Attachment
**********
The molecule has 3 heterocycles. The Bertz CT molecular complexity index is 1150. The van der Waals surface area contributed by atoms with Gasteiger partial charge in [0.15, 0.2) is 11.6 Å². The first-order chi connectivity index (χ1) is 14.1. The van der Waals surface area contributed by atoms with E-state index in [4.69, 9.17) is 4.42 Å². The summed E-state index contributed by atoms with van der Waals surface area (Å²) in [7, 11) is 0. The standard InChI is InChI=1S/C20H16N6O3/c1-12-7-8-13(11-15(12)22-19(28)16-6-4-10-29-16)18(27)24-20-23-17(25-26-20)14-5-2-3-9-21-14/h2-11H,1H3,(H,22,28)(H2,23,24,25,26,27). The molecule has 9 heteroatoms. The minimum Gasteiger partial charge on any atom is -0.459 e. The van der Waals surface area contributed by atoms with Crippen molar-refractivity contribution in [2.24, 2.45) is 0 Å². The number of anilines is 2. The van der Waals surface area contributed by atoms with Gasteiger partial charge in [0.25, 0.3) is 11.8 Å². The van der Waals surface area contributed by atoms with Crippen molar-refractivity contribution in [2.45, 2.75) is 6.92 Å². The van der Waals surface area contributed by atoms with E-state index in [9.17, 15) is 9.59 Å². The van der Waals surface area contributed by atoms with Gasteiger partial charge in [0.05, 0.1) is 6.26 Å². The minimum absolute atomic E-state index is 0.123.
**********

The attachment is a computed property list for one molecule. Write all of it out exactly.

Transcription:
The molecule has 3 heterocycles. The Bertz CT molecular complexity index is 1150. The van der Waals surface area contributed by atoms with Gasteiger partial charge in [0.15, 0.2) is 11.6 Å². The first-order chi connectivity index (χ1) is 14.1. The van der Waals surface area contributed by atoms with E-state index in [4.69, 9.17) is 4.42 Å². The summed E-state index contributed by atoms with van der Waals surface area (Å²) in [7, 11) is 0. The standard InChI is InChI=1S/C20H16N6O3/c1-12-7-8-13(11-15(12)22-19(28)16-6-4-10-29-16)18(27)24-20-23-17(25-26-20)14-5-2-3-9-21-14/h2-11H,1H3,(H,22,28)(H2,23,24,25,26,27). The molecule has 9 heteroatoms. The minimum Gasteiger partial charge on any atom is -0.459 e. The van der Waals surface area contributed by atoms with Crippen molar-refractivity contribution in [2.24, 2.45) is 0 Å². The number of anilines is 2. The van der Waals surface area contributed by atoms with Gasteiger partial charge in [0.25, 0.3) is 11.8 Å². The van der Waals surface area contributed by atoms with Crippen molar-refractivity contribution in [2.45, 2.75) is 6.92 Å². The van der Waals surface area contributed by atoms with E-state index in [9.17, 15) is 9.59 Å². The van der Waals surface area contributed by atoms with Gasteiger partial charge in [0.05, 0.1) is 6.26 Å². The minimum absolute atomic E-state index is 0.123.